Read More

It’s Not the Economy, Stupid

Hello, I realize I should probably wait at least 24 hours before posting another blog. I think that is how this is suppose to work. I can’t resist though, be sure to read the post on SOFII from yesterday (or you could visit Sean’s blog because apparently we are talking about the same thing!) People are asking me what I think about Canadian Politics at the moment.For the 50% of you who read this who aren’t from Canada you should know things are a bit of a mess here right now. I work with a lot of politicians, have managed to raise money in this job during a total of 5 elections and government matches a lot of the private money we raise, so it is a little dangerous for me to make my position public. Fortunately, I don’t think any of them are reading this blog and it is mine, so here goes: I don’t care anymore! I want a government that can lead. After three dysfunctional minority governments we have reached the depths of despair. Something really big needs to happen to get us out of this horrid cycle. I was hoping it would be the Govenor General – apparently not. Today in our national newspaper The Globe and Mail, Rick Mercer has not disappointed. We do need to be taken over by aliens Rick – that is probably the only thing big enough to stop this mess. Read Rick’s great article NOW! Thank you for spending time here. Share the...

Read More

Who Needs a Museum of Fundraising Anyway?

Hello, Many of you have heard of SOFII and have even registered. I’m an early adopter. Working in a small organization SOFII has proven to be an invaluable resource. We use it. We love it. We talk about it. Ken B and I (not Branagh the other one)have had discussions about whether SOFII is a museum of fundraising or a database of best practice that can be pinched and used to help people like me. I argue that museums are dark, dusty, old, irrelevant and places for people who have run out of things to do. Fundraisers live in a fast paced world and need, new, relevant, tested, examples of best practice. During my reading time this morning all the newspapers were saying the same thing (Canadian Government is in chaos did you know?) so I thought I’d poke around SOFII a bit with my coffee. I discovered an article “Dislocation, dislocation” by George Smith. I don’t know George and wouldn’t dare say he should be in a museum, but I’m guessing he has been around awhile. The essay is something to be savoured, read slowly – with a dictionary, reflected on and thought about. It is difficult to decide what to quote because every word has a purpose and is important. George says things like: “This used to be such a simple business. Your communications always sought to explain a need, to make the point that we privileged people should help less privileged people. If you were healthy, well-fed, well-housed, then do something for cancer patients, the hungry, the homeless. Say please. Say thank you. Treat people as adults. Give them a sense of achievement. Such simplicities, though they have underpinned do-gooding for centuries, now fall foul of the new need for pomposity and the new and cerebrally-terrifying craving for conformity – a world in which the only prizes will go to those who look, sound and act familiar. You only have to look at your television schedules to see how far and how quickly we have tumbled into this world. Can you see any programme there tonight that is not a derivative of something you have seen before?” That is briliant! The difference between the two paragraphs is case and point really. I read it twice and am still thinking about it hours later. Spending time reading this essay left me richer for having had the experience. Sort of like how you feel after going to a museum! So if you have registered for SOFII surfed around once and moved on I encourage you to take a slow stroll through the website again this weekend. Use it, think about it, talk about it and contribute to it....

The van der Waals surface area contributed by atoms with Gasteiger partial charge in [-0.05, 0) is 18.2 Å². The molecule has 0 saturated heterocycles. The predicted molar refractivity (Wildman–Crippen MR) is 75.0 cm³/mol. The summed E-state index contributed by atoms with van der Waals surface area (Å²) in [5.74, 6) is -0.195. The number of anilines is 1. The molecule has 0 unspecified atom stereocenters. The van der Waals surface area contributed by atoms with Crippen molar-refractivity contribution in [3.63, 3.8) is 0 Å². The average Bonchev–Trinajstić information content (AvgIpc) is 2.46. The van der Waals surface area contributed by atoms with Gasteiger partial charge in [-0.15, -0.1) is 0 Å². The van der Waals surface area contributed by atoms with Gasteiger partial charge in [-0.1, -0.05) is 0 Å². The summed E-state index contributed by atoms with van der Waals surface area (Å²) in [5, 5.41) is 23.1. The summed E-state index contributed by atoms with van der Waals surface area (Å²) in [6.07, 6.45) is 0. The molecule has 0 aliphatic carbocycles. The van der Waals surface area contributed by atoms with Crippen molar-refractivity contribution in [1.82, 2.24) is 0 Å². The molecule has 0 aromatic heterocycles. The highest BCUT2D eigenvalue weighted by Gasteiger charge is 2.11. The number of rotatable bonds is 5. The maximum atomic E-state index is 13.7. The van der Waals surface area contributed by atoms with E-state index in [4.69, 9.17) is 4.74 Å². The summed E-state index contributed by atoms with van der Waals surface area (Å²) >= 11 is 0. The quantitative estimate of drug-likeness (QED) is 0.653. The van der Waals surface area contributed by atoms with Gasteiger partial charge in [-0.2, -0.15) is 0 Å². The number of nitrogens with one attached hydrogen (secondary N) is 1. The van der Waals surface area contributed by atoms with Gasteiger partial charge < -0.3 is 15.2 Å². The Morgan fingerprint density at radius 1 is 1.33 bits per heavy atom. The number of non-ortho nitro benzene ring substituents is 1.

Read More